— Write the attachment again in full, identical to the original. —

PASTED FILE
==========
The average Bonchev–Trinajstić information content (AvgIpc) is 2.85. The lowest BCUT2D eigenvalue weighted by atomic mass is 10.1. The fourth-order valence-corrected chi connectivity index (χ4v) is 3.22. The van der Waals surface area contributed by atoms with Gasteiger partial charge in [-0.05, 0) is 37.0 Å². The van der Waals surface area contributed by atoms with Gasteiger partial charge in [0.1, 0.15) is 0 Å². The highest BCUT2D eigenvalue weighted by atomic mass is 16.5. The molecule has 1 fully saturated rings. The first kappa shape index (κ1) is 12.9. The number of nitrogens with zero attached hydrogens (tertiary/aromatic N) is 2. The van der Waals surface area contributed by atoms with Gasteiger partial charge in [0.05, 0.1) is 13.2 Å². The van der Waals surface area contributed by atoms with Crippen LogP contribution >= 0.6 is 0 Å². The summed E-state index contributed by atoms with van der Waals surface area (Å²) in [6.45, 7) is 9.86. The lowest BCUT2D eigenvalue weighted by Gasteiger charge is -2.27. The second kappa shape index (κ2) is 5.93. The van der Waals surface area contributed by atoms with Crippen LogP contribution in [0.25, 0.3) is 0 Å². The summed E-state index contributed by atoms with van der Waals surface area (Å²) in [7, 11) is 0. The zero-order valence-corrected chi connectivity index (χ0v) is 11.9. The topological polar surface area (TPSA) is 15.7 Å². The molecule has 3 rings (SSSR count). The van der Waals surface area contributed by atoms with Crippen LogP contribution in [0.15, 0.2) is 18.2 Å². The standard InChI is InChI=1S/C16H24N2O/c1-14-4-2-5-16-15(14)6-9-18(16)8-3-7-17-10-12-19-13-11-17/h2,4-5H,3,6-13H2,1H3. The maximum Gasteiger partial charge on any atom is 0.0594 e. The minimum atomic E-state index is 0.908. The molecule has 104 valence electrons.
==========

The average Bonchev–Trinajstić information content (AvgIpc) is 2.85. The lowest BCUT2D eigenvalue weighted by atomic mass is 10.1. The fourth-order valence-corrected chi connectivity index (χ4v) is 3.22. The van der Waals surface area contributed by atoms with Gasteiger partial charge in [-0.05, 0) is 37.0 Å². The van der Waals surface area contributed by atoms with Gasteiger partial charge in [0.1, 0.15) is 0 Å². The highest BCUT2D eigenvalue weighted by atomic mass is 16.5. The molecule has 1 fully saturated rings. The first kappa shape index (κ1) is 12.9. The number of nitrogens with zero attached hydrogens (tertiary/aromatic N) is 2. The van der Waals surface area contributed by atoms with Gasteiger partial charge in [0.05, 0.1) is 13.2 Å². The van der Waals surface area contributed by atoms with Crippen LogP contribution >= 0.6 is 0 Å². The summed E-state index contributed by atoms with van der Waals surface area (Å²) in [6.45, 7) is 9.86. The lowest BCUT2D eigenvalue weighted by Gasteiger charge is -2.27. The second kappa shape index (κ2) is 5.93. The van der Waals surface area contributed by atoms with Crippen LogP contribution in [0.25, 0.3) is 0 Å². The summed E-state index contributed by atoms with van der Waals surface area (Å²) in [7, 11) is 0. The zero-order valence-corrected chi connectivity index (χ0v) is 11.9. The topological polar surface area (TPSA) is 15.7 Å². The molecule has 3 rings (SSSR count). The van der Waals surface area contributed by atoms with Crippen LogP contribution in [0.15, 0.2) is 18.2 Å². The standard InChI is InChI=1S/C16H24N2O/c1-14-4-2-5-16-15(14)6-9-18(16)8-3-7-17-10-12-19-13-11-17/h2,4-5H,3,6-13H2,1H3. The maximum Gasteiger partial charge on any atom is 0.0594 e. The minimum atomic E-state index is 0.908. The molecule has 104 valence electrons.